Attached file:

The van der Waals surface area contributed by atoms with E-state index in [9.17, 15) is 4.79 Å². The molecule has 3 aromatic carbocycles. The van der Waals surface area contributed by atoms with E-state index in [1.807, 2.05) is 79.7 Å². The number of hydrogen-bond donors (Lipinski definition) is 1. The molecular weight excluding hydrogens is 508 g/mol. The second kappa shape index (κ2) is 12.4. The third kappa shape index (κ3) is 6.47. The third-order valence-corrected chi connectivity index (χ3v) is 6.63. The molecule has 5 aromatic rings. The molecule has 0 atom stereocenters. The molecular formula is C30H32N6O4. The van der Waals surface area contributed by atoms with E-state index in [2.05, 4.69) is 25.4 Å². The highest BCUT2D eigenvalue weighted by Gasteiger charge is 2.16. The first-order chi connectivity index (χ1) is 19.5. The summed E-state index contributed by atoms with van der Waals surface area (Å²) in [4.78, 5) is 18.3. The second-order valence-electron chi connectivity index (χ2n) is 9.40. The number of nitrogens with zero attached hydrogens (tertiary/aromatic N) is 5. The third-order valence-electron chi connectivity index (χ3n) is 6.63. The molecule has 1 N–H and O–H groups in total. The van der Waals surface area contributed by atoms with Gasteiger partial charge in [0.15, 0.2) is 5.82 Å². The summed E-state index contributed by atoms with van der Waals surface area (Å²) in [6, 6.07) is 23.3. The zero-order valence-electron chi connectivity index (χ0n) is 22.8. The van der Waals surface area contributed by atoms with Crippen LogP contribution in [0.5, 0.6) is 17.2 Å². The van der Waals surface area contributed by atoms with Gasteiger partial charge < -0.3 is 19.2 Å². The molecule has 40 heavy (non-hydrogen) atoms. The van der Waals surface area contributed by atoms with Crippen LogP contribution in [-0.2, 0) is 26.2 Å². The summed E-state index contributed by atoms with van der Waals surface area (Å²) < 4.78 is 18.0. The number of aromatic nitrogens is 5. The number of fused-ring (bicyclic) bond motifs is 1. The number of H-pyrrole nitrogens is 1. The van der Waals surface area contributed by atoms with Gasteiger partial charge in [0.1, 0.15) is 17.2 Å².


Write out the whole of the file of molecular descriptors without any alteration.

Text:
The van der Waals surface area contributed by atoms with E-state index in [9.17, 15) is 4.79 Å². The molecule has 3 aromatic carbocycles. The van der Waals surface area contributed by atoms with E-state index in [1.807, 2.05) is 79.7 Å². The number of hydrogen-bond donors (Lipinski definition) is 1. The molecular weight excluding hydrogens is 508 g/mol. The second kappa shape index (κ2) is 12.4. The third kappa shape index (κ3) is 6.47. The third-order valence-corrected chi connectivity index (χ3v) is 6.63. The molecule has 5 aromatic rings. The molecule has 0 atom stereocenters. The molecular formula is C30H32N6O4. The van der Waals surface area contributed by atoms with E-state index in [2.05, 4.69) is 25.4 Å². The highest BCUT2D eigenvalue weighted by Gasteiger charge is 2.16. The first-order chi connectivity index (χ1) is 19.5. The summed E-state index contributed by atoms with van der Waals surface area (Å²) in [4.78, 5) is 18.3. The second-order valence-electron chi connectivity index (χ2n) is 9.40. The number of nitrogens with zero attached hydrogens (tertiary/aromatic N) is 5. The third-order valence-electron chi connectivity index (χ3n) is 6.63. The molecule has 1 N–H and O–H groups in total. The van der Waals surface area contributed by atoms with Gasteiger partial charge in [0.15, 0.2) is 5.82 Å². The summed E-state index contributed by atoms with van der Waals surface area (Å²) in [6, 6.07) is 23.3. The zero-order valence-electron chi connectivity index (χ0n) is 22.8. The van der Waals surface area contributed by atoms with Crippen LogP contribution in [0.5, 0.6) is 17.2 Å². The van der Waals surface area contributed by atoms with Gasteiger partial charge < -0.3 is 19.2 Å². The molecule has 40 heavy (non-hydrogen) atoms. The van der Waals surface area contributed by atoms with Crippen LogP contribution in [-0.2, 0) is 26.2 Å². The summed E-state index contributed by atoms with van der Waals surface area (Å²) < 4.78 is 18.0. The number of aromatic nitrogens is 5. The number of fused-ring (bicyclic) bond motifs is 1. The number of H-pyrrole nitrogens is 1. The van der Waals surface area contributed by atoms with Gasteiger partial charge in [0.1, 0.15) is 17.2 Å².